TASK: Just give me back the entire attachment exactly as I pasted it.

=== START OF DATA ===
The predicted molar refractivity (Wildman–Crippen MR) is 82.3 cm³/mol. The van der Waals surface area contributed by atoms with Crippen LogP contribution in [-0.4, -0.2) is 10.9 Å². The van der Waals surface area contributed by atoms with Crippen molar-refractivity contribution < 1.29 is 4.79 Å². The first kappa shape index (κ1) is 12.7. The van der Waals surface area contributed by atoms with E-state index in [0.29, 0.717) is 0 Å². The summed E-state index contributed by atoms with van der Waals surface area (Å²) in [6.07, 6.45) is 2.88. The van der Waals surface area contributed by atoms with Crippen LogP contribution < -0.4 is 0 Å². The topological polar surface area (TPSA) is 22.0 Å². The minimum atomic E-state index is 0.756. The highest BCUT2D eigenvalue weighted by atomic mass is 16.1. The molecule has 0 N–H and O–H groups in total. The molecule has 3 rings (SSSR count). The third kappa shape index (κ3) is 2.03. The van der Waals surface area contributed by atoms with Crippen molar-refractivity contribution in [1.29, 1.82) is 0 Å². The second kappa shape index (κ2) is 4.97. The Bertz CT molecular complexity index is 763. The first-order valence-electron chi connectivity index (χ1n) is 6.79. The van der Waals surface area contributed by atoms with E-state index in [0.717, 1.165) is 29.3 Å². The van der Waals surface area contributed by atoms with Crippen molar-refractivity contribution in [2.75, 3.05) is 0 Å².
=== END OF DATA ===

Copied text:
The predicted molar refractivity (Wildman–Crippen MR) is 82.3 cm³/mol. The van der Waals surface area contributed by atoms with Crippen LogP contribution in [-0.4, -0.2) is 10.9 Å². The van der Waals surface area contributed by atoms with Crippen molar-refractivity contribution < 1.29 is 4.79 Å². The first kappa shape index (κ1) is 12.7. The van der Waals surface area contributed by atoms with E-state index in [0.29, 0.717) is 0 Å². The summed E-state index contributed by atoms with van der Waals surface area (Å²) in [6.07, 6.45) is 2.88. The van der Waals surface area contributed by atoms with Crippen LogP contribution < -0.4 is 0 Å². The topological polar surface area (TPSA) is 22.0 Å². The minimum atomic E-state index is 0.756. The highest BCUT2D eigenvalue weighted by atomic mass is 16.1. The molecule has 0 N–H and O–H groups in total. The molecule has 3 rings (SSSR count). The third kappa shape index (κ3) is 2.03. The van der Waals surface area contributed by atoms with Crippen molar-refractivity contribution in [1.29, 1.82) is 0 Å². The second kappa shape index (κ2) is 4.97. The Bertz CT molecular complexity index is 763. The first-order valence-electron chi connectivity index (χ1n) is 6.79. The van der Waals surface area contributed by atoms with E-state index in [0.717, 1.165) is 29.3 Å². The van der Waals surface area contributed by atoms with Crippen molar-refractivity contribution in [2.75, 3.05) is 0 Å².